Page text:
first_imgReport: Antibiotic resistance, sustainable development are intertwinedA new report from ReAct and the Dag Hammerskjold Foundation calls for antibiotic resistance to be integrated into the sustainable development agenda.The report, titled “When the Drugs Don’t Work: Antibiotic Resistance as a Global Development Problem,” argues that if antibiotics continues to lose their effectiveness, efforts to achieve the United Nation’s 2030 Agenda for Sustainable Development could be in jeopardy. Using data from the World Health Organization, World Bank, and other sources, the report focuses on how antibiotic resistance could hinder efforts to eradicate poverty, promote economic growth, reduce inequality, fight hunger, improve public health, and protect the environment.The report also illustrates how antibiotic resistance is intertwined with many of these issues. For example, the authors note, poor people in low- and middle-income countries are more vulnerable to infection, and lack of access to affordable and effective medical care to treat drug-resistant infections may push them deeper into poverty because they have to pay out of pocket for more expensive second-line drugs or for hospitalization. It could also lead people to self-medicate and use antibiotics inappropriately, thereby promoting more resistance. Conversely, efforts to eradicate poverty could help reduce vulnerability to resistant infections.The report concludes that antibiotic resistance should be included in national or regional target-setting to reach the Sustainable Development Goals, and that stakeholders in sectors beyond health and agriculture need to get involved in efforts to combat resistance.”The Sustainable Development Goals are deeply interconnected and many goals and targets rely on one another to achieve the envisioned state of wellbeing and sustainability,” the authors write.  “Antibiotic resistance knows no sectorial limits, country borders or other divisions and therefore requires a level of cooperation that other challenges have not demanded before.”Feb 28 ReAct/Dag Hammerskjold Foundation report Feb 28 ReAct news release CARB-X provides funding for Contrafect’s amurin platformCARB-X announced today that it will award up to $1.75 million in funding to Contrafect Corporation, of Yonkers, New York, to develop a new approach to treating serious infections caused by gram-negative ESKAPE pathogens (Escherichia coli, Klebsiella pneumoniae, Acinetobacter baumannii, Pseudomonas aeruginosa, and Enterobacter species).The funding will support Contrafect’s work on amurins, a class of phage-encoded lytic agents that have demonstrated broad-spectrum activity in vitro against all ESKAPE pathogens and Salmonella Typhimurium, and have also show the ability to clear biofilms and act synergistically with a range of antibiotics. The company could receive an additional $5.9 million if certain project milestones are met.”Amurins are highly differentiated from conventional antibiotics through their novel mechanism of action and potent spectrum of activity against the most threatening Gram-negative pathogens,” Contrafect chief medical officer Cara Cassino, MD, said in a CARB-X press release. “We look forward to advancing development of this promising new class of antimicrobial agents with the support of CARB-X.”CARB-X (the Combating Antibiotic Resistant Bacteria Biopharmaceutical Accelerator) is supporting the development of amurins to treat acute exacerbations of cystic fibrosis caused by multidrug-resistant gram-negative pathogens and potentially hospital-acquired bacterial pneumonia.This is the second award that Contrafect has received from CARB-X, which to date has awarded more than $110 million for pre-clinical development of new antibiotics, diagnostics, and alternative therapies for drug-resistant infections.Mar 4 CARB-X press release Study compares prediction methods for multidrug-resistant infectionsA study today in Infection Control and Hospital Epidemiology found that two methods for predicting multidrug-resistant infections performed similarly in a head-to-head comparison.The single-center study by investigators from Johns Hopkins Bloomberg School of Public Health and the University of Maryland School of Medicine compared two statistical models for identifying multidrug-resistant gram-negative infections: logistic regression–derived risk scores and machine learning–derived decision trees. They compared the performance of the two models using a dataset of 1,288 patients hospitalized at Johns Hopkins Hospital with E coli or Klebsiella bloodstream infections to determine which one was better at identifying patients with an extended-spectrum beta-lactamase (ESBL) producer. They also reviewed the practical and methodologic attributes of the two approaches.A total of 194 patients (15%) in the cohort were ESBL-positive, based on previous microbiologic test results. The results of the comparison showed that in practice the 14-variable risk score and the 5-variable decision tree performed similarly in identifying these patients, with positive predictive values of 94.6% and 90.8% and negative predictive values of 91.8% and 91.9%, respectively. While the C-statistic of the risk score was higher (0.87 vs. 0.77), suggesting better predictive value, the investigators also determined that the decision tree was more intuitive and user friendly.”Statistical models for predicting drug resistance can provide important information in settings when laboratory diagnostics are challenging to implement,” the authors of the study conclude. “These methodologies offer different strengths and limitations, and we hope that their continued utilization in infectious disease research will assist with improving patient outcomes.”Mar 4 Infect Control Hosp Epidemiol abstractlast_img read more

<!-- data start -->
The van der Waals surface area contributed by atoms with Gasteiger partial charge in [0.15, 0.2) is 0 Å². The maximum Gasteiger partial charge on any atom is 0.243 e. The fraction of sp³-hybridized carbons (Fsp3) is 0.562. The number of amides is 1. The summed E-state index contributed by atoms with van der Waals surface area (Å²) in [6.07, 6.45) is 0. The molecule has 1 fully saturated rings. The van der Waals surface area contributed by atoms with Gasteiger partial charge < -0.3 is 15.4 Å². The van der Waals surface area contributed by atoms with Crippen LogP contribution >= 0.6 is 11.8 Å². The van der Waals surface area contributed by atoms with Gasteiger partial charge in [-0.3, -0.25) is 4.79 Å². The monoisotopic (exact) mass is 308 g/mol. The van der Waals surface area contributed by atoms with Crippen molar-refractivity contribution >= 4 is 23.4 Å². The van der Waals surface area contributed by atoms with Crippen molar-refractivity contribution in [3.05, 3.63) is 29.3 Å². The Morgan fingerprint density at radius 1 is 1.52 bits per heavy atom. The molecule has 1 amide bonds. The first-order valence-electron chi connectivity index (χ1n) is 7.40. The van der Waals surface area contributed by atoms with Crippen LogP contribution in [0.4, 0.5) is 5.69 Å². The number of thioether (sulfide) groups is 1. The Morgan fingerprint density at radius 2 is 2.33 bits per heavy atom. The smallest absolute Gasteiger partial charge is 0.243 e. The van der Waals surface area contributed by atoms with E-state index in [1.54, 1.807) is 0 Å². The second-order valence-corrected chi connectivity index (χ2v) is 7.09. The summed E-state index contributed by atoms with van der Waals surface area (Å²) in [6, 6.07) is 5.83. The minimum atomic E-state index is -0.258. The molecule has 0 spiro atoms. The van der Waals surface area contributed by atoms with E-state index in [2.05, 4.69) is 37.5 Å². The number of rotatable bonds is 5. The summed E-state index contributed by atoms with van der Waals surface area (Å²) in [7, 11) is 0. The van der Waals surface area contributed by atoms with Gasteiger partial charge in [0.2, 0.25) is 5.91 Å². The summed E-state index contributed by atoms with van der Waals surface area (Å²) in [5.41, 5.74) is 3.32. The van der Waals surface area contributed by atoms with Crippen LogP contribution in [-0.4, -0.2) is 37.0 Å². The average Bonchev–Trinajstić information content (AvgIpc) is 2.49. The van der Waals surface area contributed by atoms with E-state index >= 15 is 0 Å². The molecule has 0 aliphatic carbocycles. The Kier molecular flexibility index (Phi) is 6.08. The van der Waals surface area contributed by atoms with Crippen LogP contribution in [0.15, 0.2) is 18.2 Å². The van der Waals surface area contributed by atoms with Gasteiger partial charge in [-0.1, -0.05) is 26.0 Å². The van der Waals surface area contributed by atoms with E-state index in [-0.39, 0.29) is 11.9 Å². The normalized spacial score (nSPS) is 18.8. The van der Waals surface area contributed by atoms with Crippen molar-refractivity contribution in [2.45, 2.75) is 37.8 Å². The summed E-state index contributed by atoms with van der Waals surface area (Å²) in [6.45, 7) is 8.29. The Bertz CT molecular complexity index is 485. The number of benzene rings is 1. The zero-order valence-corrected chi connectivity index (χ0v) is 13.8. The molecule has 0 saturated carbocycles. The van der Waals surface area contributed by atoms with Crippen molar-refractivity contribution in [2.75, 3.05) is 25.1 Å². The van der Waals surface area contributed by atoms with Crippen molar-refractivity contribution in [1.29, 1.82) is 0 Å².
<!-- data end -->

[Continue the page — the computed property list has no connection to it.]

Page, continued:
Los Alamos County Releases Proposed FY2021/2022 Budget